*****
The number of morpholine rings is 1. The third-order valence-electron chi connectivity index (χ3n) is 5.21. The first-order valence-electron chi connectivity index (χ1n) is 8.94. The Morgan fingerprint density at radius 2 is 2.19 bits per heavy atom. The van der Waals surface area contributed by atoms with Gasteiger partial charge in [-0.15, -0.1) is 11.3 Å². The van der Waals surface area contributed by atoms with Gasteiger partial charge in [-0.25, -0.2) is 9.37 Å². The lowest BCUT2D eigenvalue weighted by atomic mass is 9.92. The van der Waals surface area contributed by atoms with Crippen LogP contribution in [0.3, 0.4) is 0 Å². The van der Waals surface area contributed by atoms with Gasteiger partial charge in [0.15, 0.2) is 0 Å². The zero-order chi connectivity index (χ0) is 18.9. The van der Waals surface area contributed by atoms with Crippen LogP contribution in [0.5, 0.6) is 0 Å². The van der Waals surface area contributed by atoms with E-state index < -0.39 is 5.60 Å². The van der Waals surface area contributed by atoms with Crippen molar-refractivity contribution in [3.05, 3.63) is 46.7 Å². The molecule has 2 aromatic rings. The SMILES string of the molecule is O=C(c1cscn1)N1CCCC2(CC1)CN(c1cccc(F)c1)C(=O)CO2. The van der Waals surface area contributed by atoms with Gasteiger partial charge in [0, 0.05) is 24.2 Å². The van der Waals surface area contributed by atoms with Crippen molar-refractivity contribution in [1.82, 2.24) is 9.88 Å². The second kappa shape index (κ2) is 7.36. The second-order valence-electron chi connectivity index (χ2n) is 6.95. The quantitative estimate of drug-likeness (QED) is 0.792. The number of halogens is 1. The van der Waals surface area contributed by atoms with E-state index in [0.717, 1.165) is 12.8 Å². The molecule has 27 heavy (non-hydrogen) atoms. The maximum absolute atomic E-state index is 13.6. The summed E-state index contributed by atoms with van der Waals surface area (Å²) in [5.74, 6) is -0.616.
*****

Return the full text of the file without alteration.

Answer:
The number of morpholine rings is 1. The third-order valence-electron chi connectivity index (χ3n) is 5.21. The first-order valence-electron chi connectivity index (χ1n) is 8.94. The Morgan fingerprint density at radius 2 is 2.19 bits per heavy atom. The van der Waals surface area contributed by atoms with Gasteiger partial charge in [-0.15, -0.1) is 11.3 Å². The van der Waals surface area contributed by atoms with Gasteiger partial charge in [-0.25, -0.2) is 9.37 Å². The lowest BCUT2D eigenvalue weighted by atomic mass is 9.92. The van der Waals surface area contributed by atoms with Crippen LogP contribution in [0.3, 0.4) is 0 Å². The van der Waals surface area contributed by atoms with Gasteiger partial charge in [0.15, 0.2) is 0 Å². The zero-order chi connectivity index (χ0) is 18.9. The van der Waals surface area contributed by atoms with Crippen LogP contribution in [0.5, 0.6) is 0 Å². The van der Waals surface area contributed by atoms with E-state index < -0.39 is 5.60 Å². The van der Waals surface area contributed by atoms with Crippen molar-refractivity contribution in [3.05, 3.63) is 46.7 Å². The molecule has 2 aromatic rings. The SMILES string of the molecule is O=C(c1cscn1)N1CCCC2(CC1)CN(c1cccc(F)c1)C(=O)CO2. The van der Waals surface area contributed by atoms with Gasteiger partial charge in [0, 0.05) is 24.2 Å². The van der Waals surface area contributed by atoms with Crippen molar-refractivity contribution in [1.82, 2.24) is 9.88 Å². The second kappa shape index (κ2) is 7.36. The second-order valence-electron chi connectivity index (χ2n) is 6.95. The quantitative estimate of drug-likeness (QED) is 0.792. The number of halogens is 1. The van der Waals surface area contributed by atoms with E-state index in [0.717, 1.165) is 12.8 Å². The molecule has 27 heavy (non-hydrogen) atoms. The maximum absolute atomic E-state index is 13.6. The summed E-state index contributed by atoms with van der Waals surface area (Å²) in [5.74, 6) is -0.616.